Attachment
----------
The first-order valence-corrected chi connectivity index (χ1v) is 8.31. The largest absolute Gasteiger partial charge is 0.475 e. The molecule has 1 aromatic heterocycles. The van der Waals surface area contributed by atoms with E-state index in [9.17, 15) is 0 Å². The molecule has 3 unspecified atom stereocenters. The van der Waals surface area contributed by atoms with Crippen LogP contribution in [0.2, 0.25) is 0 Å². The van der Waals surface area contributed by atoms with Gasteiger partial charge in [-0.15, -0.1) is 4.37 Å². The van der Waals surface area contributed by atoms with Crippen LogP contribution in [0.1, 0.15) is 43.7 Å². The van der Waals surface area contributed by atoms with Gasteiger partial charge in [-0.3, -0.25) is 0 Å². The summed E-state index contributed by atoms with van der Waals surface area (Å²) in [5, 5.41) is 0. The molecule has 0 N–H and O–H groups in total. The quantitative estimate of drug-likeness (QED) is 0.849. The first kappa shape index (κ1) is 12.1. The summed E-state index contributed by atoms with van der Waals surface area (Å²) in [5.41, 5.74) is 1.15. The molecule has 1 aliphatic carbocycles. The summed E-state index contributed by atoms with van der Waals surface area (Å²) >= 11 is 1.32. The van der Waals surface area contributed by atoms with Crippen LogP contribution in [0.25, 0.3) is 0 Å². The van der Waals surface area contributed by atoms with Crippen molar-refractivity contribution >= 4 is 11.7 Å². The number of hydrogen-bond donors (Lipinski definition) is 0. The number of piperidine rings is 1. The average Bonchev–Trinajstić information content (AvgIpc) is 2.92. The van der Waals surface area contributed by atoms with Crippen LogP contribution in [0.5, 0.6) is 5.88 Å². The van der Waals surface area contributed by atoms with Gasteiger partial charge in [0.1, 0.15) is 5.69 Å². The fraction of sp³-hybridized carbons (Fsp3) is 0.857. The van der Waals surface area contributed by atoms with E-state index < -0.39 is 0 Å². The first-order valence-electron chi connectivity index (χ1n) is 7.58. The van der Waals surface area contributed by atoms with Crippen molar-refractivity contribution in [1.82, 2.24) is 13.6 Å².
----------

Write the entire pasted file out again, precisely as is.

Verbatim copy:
The first-order valence-corrected chi connectivity index (χ1v) is 8.31. The largest absolute Gasteiger partial charge is 0.475 e. The molecule has 1 aromatic heterocycles. The van der Waals surface area contributed by atoms with E-state index in [9.17, 15) is 0 Å². The molecule has 3 unspecified atom stereocenters. The van der Waals surface area contributed by atoms with Crippen LogP contribution in [0.2, 0.25) is 0 Å². The van der Waals surface area contributed by atoms with Gasteiger partial charge in [-0.15, -0.1) is 4.37 Å². The van der Waals surface area contributed by atoms with Crippen LogP contribution in [0.1, 0.15) is 43.7 Å². The van der Waals surface area contributed by atoms with Gasteiger partial charge in [-0.3, -0.25) is 0 Å². The summed E-state index contributed by atoms with van der Waals surface area (Å²) in [5, 5.41) is 0. The molecule has 0 N–H and O–H groups in total. The quantitative estimate of drug-likeness (QED) is 0.849. The first kappa shape index (κ1) is 12.1. The summed E-state index contributed by atoms with van der Waals surface area (Å²) in [5.41, 5.74) is 1.15. The molecule has 1 aliphatic carbocycles. The summed E-state index contributed by atoms with van der Waals surface area (Å²) >= 11 is 1.32. The van der Waals surface area contributed by atoms with Crippen LogP contribution in [0.25, 0.3) is 0 Å². The van der Waals surface area contributed by atoms with Crippen molar-refractivity contribution >= 4 is 11.7 Å². The number of hydrogen-bond donors (Lipinski definition) is 0. The number of piperidine rings is 1. The average Bonchev–Trinajstić information content (AvgIpc) is 2.92. The van der Waals surface area contributed by atoms with Crippen LogP contribution in [0.5, 0.6) is 5.88 Å². The van der Waals surface area contributed by atoms with Gasteiger partial charge in [0.1, 0.15) is 5.69 Å². The fraction of sp³-hybridized carbons (Fsp3) is 0.857. The van der Waals surface area contributed by atoms with E-state index < -0.39 is 0 Å². The first-order valence-electron chi connectivity index (χ1n) is 7.58. The van der Waals surface area contributed by atoms with Crippen molar-refractivity contribution in [1.82, 2.24) is 13.6 Å².